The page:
Everybody gets quiet. I can feel the silence like a noose around my neck. Dad's pain radiates off him. Mom's shame makes her sink into the chair. Mr. Hicks and Mrs. Pendrick sit, waiting for the right thing to say to heal this family. But there isn't anything to be said after all this. After what Leah did and what I almost did.
I close my eyes and wish Leah were here. I wish so hard, I can almost feel her holding my hand. Sometimes she did that when Mom and Dad fought. Sometimes she held my hand and I'd play with her silver flower ring, the one she always wore. They buried her with that ring. Mom said she wanted to give it to me, but I wanted Leah to have it. I lay my head on the table, the cool feeling enough to calm me for a minute.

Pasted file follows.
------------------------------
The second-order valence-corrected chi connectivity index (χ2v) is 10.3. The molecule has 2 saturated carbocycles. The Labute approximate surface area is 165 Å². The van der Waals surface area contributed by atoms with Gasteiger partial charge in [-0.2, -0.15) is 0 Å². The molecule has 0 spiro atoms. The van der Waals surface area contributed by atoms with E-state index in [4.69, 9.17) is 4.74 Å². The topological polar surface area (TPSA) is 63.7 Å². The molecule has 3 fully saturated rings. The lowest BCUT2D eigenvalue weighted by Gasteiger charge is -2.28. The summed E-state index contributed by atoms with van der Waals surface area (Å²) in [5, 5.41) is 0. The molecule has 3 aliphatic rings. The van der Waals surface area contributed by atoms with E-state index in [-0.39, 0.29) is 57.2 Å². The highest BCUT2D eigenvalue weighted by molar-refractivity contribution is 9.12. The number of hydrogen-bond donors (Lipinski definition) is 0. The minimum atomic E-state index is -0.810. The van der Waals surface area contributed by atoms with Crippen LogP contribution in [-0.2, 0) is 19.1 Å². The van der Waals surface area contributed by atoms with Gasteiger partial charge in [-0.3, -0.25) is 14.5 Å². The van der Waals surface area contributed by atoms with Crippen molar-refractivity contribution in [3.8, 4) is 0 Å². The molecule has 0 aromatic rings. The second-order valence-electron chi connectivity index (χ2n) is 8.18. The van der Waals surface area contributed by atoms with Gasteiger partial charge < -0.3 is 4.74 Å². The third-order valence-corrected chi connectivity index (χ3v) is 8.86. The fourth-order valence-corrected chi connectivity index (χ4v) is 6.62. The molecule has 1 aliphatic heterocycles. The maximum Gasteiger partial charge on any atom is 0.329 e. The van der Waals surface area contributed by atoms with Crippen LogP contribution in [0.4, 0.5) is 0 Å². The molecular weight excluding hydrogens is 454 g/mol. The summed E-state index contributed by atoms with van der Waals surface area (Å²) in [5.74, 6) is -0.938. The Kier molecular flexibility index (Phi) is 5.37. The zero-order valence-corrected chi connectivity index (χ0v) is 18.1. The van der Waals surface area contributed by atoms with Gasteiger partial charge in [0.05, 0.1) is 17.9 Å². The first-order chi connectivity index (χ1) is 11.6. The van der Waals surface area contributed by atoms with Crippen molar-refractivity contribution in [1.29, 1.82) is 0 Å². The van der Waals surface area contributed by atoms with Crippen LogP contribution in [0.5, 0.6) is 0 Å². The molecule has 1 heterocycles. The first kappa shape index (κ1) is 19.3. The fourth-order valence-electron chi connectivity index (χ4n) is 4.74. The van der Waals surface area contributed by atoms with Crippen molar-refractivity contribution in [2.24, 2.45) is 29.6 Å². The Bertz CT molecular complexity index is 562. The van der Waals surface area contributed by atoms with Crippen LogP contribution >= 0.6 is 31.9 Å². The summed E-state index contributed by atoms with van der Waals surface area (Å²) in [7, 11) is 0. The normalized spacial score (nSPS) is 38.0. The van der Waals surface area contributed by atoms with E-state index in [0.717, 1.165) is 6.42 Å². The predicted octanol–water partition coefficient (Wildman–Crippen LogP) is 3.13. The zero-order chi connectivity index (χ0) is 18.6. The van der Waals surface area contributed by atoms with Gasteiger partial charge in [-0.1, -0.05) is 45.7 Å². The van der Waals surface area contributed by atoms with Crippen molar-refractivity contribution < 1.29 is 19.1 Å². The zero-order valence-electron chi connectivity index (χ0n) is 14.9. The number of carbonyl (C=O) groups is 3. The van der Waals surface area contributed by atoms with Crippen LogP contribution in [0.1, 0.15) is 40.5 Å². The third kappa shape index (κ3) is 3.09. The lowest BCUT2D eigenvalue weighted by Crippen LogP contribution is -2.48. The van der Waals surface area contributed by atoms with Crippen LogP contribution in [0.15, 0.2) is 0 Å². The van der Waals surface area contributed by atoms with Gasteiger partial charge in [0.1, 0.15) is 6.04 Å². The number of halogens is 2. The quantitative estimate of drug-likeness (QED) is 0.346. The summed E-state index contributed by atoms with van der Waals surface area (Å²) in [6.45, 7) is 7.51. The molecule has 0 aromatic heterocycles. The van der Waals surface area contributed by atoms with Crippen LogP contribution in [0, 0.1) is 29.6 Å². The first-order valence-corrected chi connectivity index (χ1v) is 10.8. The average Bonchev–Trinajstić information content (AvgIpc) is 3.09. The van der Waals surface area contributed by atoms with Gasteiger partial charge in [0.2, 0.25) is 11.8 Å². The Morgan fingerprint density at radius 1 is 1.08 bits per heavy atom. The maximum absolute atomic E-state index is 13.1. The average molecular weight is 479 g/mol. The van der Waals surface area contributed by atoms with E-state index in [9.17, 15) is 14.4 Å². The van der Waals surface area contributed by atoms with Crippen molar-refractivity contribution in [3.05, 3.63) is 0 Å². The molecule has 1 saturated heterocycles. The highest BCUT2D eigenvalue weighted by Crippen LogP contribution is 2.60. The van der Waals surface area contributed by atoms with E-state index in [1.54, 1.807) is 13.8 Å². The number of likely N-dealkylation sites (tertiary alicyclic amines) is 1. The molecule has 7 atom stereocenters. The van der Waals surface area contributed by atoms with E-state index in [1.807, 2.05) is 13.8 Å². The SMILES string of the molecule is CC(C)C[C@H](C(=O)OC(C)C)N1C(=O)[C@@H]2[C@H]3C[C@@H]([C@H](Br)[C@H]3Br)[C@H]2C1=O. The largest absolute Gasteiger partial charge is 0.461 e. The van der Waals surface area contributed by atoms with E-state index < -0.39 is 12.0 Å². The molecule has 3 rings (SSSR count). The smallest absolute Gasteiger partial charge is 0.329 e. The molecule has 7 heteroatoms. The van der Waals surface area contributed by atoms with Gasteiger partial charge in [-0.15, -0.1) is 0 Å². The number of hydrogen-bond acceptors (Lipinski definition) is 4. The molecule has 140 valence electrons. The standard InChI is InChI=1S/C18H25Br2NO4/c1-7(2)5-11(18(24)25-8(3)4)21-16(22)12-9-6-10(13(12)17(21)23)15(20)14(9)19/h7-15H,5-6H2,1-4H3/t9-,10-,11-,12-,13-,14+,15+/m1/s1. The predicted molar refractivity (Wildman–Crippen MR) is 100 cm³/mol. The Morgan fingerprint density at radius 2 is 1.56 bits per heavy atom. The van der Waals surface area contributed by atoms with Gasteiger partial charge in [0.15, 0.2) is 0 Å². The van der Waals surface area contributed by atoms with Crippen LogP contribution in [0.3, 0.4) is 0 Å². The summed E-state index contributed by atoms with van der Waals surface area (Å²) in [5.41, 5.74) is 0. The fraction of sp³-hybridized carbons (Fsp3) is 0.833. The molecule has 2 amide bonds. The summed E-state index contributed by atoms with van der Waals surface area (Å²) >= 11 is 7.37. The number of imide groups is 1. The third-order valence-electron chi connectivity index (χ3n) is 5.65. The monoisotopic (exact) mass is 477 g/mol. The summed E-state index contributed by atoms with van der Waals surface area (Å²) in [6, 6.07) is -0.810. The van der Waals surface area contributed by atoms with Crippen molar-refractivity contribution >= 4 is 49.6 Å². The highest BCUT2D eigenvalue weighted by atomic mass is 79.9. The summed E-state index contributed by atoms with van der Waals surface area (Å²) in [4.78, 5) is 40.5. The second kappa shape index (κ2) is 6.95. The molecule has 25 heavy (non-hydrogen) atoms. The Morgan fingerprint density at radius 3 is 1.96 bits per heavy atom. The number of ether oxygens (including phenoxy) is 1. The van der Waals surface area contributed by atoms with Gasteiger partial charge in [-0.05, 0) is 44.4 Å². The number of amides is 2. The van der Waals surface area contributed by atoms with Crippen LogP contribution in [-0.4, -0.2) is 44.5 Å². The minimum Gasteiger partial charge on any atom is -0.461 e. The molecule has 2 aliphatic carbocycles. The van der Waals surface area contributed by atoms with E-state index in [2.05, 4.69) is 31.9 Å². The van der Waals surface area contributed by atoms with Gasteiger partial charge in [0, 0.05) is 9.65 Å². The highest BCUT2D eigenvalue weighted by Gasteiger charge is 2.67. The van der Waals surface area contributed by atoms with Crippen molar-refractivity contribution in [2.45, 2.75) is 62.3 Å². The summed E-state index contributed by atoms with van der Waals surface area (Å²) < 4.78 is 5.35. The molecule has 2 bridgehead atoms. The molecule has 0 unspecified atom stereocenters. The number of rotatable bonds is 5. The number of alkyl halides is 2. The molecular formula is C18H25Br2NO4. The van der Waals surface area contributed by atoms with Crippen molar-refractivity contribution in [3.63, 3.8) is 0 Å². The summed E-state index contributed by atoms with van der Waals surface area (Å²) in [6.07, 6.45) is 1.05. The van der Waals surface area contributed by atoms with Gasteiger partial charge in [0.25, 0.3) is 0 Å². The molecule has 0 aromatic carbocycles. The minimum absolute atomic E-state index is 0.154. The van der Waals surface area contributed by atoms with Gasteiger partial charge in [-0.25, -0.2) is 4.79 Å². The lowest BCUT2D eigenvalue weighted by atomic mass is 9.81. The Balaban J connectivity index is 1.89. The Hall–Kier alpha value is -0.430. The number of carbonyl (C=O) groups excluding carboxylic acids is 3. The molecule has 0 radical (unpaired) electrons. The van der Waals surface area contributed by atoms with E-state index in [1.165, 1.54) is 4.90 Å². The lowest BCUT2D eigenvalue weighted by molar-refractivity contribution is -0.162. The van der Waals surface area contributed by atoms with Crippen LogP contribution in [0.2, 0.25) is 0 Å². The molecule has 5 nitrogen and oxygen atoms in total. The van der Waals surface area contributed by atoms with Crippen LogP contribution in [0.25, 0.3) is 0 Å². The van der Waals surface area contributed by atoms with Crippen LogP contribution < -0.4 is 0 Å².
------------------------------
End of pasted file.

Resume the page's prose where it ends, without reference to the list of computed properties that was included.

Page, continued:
"Jesus, Allie, can you try to focus?" I lift my head to see Dad close his eyes, and I know I've pushed him too hard. He shakes his head like a bull. He does that when he's done. He stares at the ceiling. "Is this how it's going to be now? Are you going to give up?"
And just like that he makes me want to disappear, makes me wish I could be wherever Leah is now, away from him and his shit. Away from everyone's expectations. Away from his stupid war with Mom.
And more than ever, I wish Leah were here. If she were here, really here, she'd stop Dad from being a jerk. She'd make Mom sit up straight and actually have an opinion. She'd take over this meeting and make them stop talking about my life as if I'm not even in it. Leah could totally do that. She was epic.
Until she killed herself.
Mrs. Pendrick clears her throat. "I understand your concerns, Mr. Blackmore. Junior year is a very important year. But Allie needs to heal."